For those alumina based catalysts which do not exhibit or demonstrate acidity, for example, as a consequence of their having little or no silica in the support, acidity can be impacted to the catalyst by use of promoters such a fluorine, which are known to impact acidity to catalyst, according to techniques well known in the art. Thus, the acidity of a platinum on alumina catalyst can be very closely adjusted by controlling the amount of fluorine incorporated into the catalyst. Similarly, the low acidity and high acidity catalyst particles can also comprise materials such as catalytic metal incorporated onto silica alumina. The acidity of such a catalyst can be adjusted by careful control of the amount of silica incorporated into the silica-alumina base or as taught in U.S. Pat. No. 5,254,518, the acidity of starting a high acidity silica-alumina catalyst can be adjusted using a dopant such as rare earth oxides such as yttria or alkaline earth oxide such as magnesia.
The lube oil material produced by the process is useful as a low viscosity lube oil base stock or blending stock. It is especially useful as an automatic transmission fluid base stock.
Such base stock is combined with additives (adpack) to produce a formulated ATF product. Typically automatic transmission fluid adpacks will contain a detergent-inhibitor pack, a VI improver, seal sweller and a pour depressant. The amounts of these components in a given adpack varies with adpack used and with base stock. The treat level also varies depending on the particular adpack employed. Typical adpacks currently used in the industry include HiTec 434 which is a proprietary formulation of Ethyl Corporation. Adpacks are typically employed in the range of from 5 to 30 wt. %, based on ATF formulation, with the balance being base stock.
Surprisingly, it has been discovered that contrary to the teaching in the art, in the present invention, Brookfield viscosity of the formulated ATF product improves (goes down) as the VI of the base stock decreases. This behavior can be attributed to the base stock. Based upon the teaching of the literature and data generated for more conventional base stocks, including hydrotreated stocks and poly alpha olefins, one would have expected that to achieve improved Brookfield viscosities (lower Brookfield viscosities), it would have been necessary to increase rather than decrease VI of the base stock used (see FIGS. 1(a) and 1(b)). FIG. 1(b) is taken from Watts and Bloch, "The Effect of Basestock Composition of Automatic Transmission Fluid Performance", NPRA FL 90-118, Nov. 1990, Houston, Tex. In comparison, the basestocks and formulated ATF products of the present invention, Brookfield viscosities decrease as VI decreases (see FIG. 3).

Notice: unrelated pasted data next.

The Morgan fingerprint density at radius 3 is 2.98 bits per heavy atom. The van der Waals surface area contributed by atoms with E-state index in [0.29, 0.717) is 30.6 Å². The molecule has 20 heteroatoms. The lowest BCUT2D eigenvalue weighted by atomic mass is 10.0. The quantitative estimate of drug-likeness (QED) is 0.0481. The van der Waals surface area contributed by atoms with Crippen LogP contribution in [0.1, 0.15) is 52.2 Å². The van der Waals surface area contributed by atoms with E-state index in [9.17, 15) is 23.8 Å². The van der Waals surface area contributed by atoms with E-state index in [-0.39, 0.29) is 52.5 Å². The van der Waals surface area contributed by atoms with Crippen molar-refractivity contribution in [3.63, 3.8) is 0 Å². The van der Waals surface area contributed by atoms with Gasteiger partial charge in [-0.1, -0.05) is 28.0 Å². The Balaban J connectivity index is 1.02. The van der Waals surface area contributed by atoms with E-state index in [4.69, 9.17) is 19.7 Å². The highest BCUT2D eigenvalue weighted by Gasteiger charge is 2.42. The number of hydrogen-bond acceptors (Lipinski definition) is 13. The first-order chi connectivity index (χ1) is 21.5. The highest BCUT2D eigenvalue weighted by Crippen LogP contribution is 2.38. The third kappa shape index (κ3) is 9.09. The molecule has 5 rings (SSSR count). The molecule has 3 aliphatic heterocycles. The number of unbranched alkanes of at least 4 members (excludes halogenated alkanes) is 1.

In the following examples various 150 N slack waxes of differing OIW contents were isomerized to product base stock materials for formulation into formulated ATF products.
150 N slack waxes were hydrotreated over KF-840 catalyst at 345° C., 0.7 v/v/hr, 1000 psig (7.0 mPa) and 1500 SCF/min (42.5 m3 /min) hydrogen. The hydrotreated waxes were then isomerized over a Pt/F alumina catalyst at 1.3 v/v/hr, 1000 psig (7.0 mPa), and 2500 SCF/min (70.8 m3 /min) hydrogen at the temperatures listed in Tables 1 and 2. The degree of conversion and fractionation conditions are listed in the Tables. The isomerate so obtained was dewaxed using a filter temperature of -24° C. (to give a pour point of -21° C.) and a 50/50 v/v solution of methylethyl ketone/methyl isobutyl ketone. The dewaxed oil was formulated as ATF with HITEC434 and the properties of the formulated fluid are also shown in the Tables.
TABLE 1__________________________________________________________________________BASESTOCK Wax Content, wt. % 89.7 89.3 89.3 89.3 89.3 89.3 89.3 Isom. Temp. (° C.) 351 351 356 359 354 351 348 Cut Point (° C.) 351 393 369 367 Conversion (HIVAC) 35 35 60 75 50 35 24 Wax Content (%) 8.9 12.2 1.0 0 14.5 13.8 33 Viscosity, 40° C. cSt 12.72 14.73 12.89 12.89 15.48 14.97 15.05 Viscosity, 100° C. cSt 3.23 3.63 3.22 3.21 3.68 3.63 3.68 Viscosity Index 122 134 117 115 126 129 134 Pour Point (° C.) -23 -23 -25 -26 -22 -22 -20 Noack Volatility (250° C.) % 29.7 18.4 29.8 30.6 17.0 18.8 17.1 Free Carbon Index (FCI) 3.6 3.7 2.8 2.12 3.4 3.7 4.4 (V100)2 FCI 37.6 48.8 29 21.8 46 48.8 59.6 FORMULATED ATF (HITEC434) Viscosity at 40° C., cSt 24.30 28.81 24.52 24.39 27.79 27.26 27.09 Viscosity at 100° C., cSt 6.30 6.83 6.30 6.30 6.93 6.83 6.90 Viscosity Index 230 232 227 229 227 227 233 Pour Point, ° C. -53 -52 -59 -63 -54 -52 -46 Brookfield Viscosity, -40° cP 3,980 5,870 3,360 3,170 5,930 7,680 12,680__________________________________________________________________________
TABLE 2______________________________________Physical Properties of Basestocks and Corresponding Formulated ATF______________________________________BASESTOCK Wax Content of 150N wax, wt. % 89.3. 97 97 Isom. Temp. (° C.) 348 349 349 Cut Point (° C.) 360 370 390 Conversion (HIVAC) 23 37 37 Wax Content (%) 13.6 7.9 8.8 Viscosity 40° C., cSt 12.25 13.26 14.74 Viscosity 100° C., cSt 3.17 3.36 3.63 VI 124 129 133 Power Point (° C.) -23 -24 -24 Noack Volatility (250° C.), % 32.1 24.5 18.0 FORMULATED ATF (ATEC 434) Viscosity 40° C., cSt 23.74 24.84 26.81 Viscosity 100° C., cSt 6.22 6.48 6.83 VI 233 235 233 Pour Point, ° C. -50 -53 -51 Brookfield Viscosity, -40° C. cP 4,570 4,460 6,610______________________________________
As can be seen, isomerization of these feeds produces a base oil suitable for use as automatic transmission base stock meeting the anticipated future. Brookfield viscosity target of 10,000 and less cSt of -40° C.
The biodegradability of the slack wax isomerate (SWI) product of the present invention was compared against that of polyalphaolefins and linear alkyl benzene. The tests employed were the 306 test of OECD (Organization for Economic Cooperation and Development) and the CECL-33-5-82 test previously described. The results are presented in Table 3.
TABLE 3______________________________________ 150N SWI DWO Sample PAO L.A.B..sup.(1) 23% Conversion .sup.(3)______________________________________KV cSt at 40° C. 5.609 3.95 12.24 KV cst at 100° C. 1.818 1.322 3.174 Pour point, ° C. <-60 <-60 -24 Biodegrability, % OCED 306 Test.sup.(2) 20 3 45 CEC L-33-T-82 Test 75/90 -- 83.0/99.8______________________________________ .sup.(1) Linear Alkyl Benzenes .sup.(2) Organization for Economic Cooperation and Development .sup.(3) See Table 2, column 1
As can be seen, the slack wax isomerate of the present invention is possessed of an exceptionally high level of biodegradability, well in excess of that routinely established by its nearest competitor, PAO.